Thus the triple alliance of Adalberos bold and adroit imperialism with the cautious and vacillating ambition of the duke of the Franks, and the impolitic hostility towards Germany of the ruined Carolingians, resulted in the unhooked-for advent of the new Capetian dynasty.
First Avignon pope, Clement V., marks the final subjection of the papal power to the Capetian government, the inevitable result of the European situation created in the preceding century.
It is from this time that we find the popes in moments of crisis transporting themselves to Capetian territory, installing their governments and convening their councils there, and from that place of refuge fulminating with impunity against the internal and external foe.
The great Capetian house, which, like all his prede- 1294-13030 cessors, he at first countenanced.
Philip had reduced to a mere remnant the formidable continental empire of the Angevins, which had threatened the existence of the Capetian monarchy.
HUGH CAPET (c. 938-996), king of France and founder of the Capetian dynasty, was the eldest son of Hugh the Great by his wife Hadwig.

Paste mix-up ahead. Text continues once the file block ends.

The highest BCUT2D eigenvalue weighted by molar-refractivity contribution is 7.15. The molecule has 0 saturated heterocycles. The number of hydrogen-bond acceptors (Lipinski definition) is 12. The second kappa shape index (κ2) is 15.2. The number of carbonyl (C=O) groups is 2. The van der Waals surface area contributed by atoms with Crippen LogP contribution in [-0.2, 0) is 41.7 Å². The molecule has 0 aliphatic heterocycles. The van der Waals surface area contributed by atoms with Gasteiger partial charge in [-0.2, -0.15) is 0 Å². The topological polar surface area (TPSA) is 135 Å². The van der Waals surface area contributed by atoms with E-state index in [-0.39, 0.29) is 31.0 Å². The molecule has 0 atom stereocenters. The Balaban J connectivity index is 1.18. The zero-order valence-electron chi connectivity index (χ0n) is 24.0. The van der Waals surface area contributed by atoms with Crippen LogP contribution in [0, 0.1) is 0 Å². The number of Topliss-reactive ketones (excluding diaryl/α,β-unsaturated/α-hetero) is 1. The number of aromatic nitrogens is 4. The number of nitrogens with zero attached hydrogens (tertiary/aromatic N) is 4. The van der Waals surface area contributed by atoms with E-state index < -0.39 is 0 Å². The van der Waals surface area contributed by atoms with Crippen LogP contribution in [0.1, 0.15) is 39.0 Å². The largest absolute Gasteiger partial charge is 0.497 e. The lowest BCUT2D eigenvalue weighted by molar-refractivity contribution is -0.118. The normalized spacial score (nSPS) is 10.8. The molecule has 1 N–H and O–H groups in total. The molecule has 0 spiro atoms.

When Louis V., king of the Franks, died in 987, the Franks, setting aside the Carolingians, passed over his brother Charles, and elected Hugh Capet, son of Hugh the Great, as their king, and crowned him at Reims. Avoiding the pretensions which had been made by the Carolingian kings, the Capetian kings were content, for a time, with a more modest position, and the story of the growth of their power belongs to the history of France.
Philip's predecessors had consolidated the Capetian power within these narrow limits, but he himself was overshadowed by the power of his uncles, William, archbishop of Reims; Henry I., count of Champagne; and Theobald V., count of Blois and Chartres.
And legitimated and extended by the policy and moral influence of the crowned saint, Louis IX., the French monarchy enjoyed undisputed supremacy at the end of the 13th century and the beginning of the 14th; and this hegemony of France was manifested, not only by the extension of the direct power exercised by the French kings over all the neighbouring nationalities, but also by the establishment of Capetian dynasties in the kingdom of the Two Sicilies and in Hungary.
By rejecting the Capetian sovereign that Rome wished to thrust upon it to deliver it from the dynasty of Aragon, the little island of Sicily arrested the progress of French imperialism, ruined the vast projects of Charles of Anjou, and liberated the papacy in its own despite from a subjection that perverted and shook its power.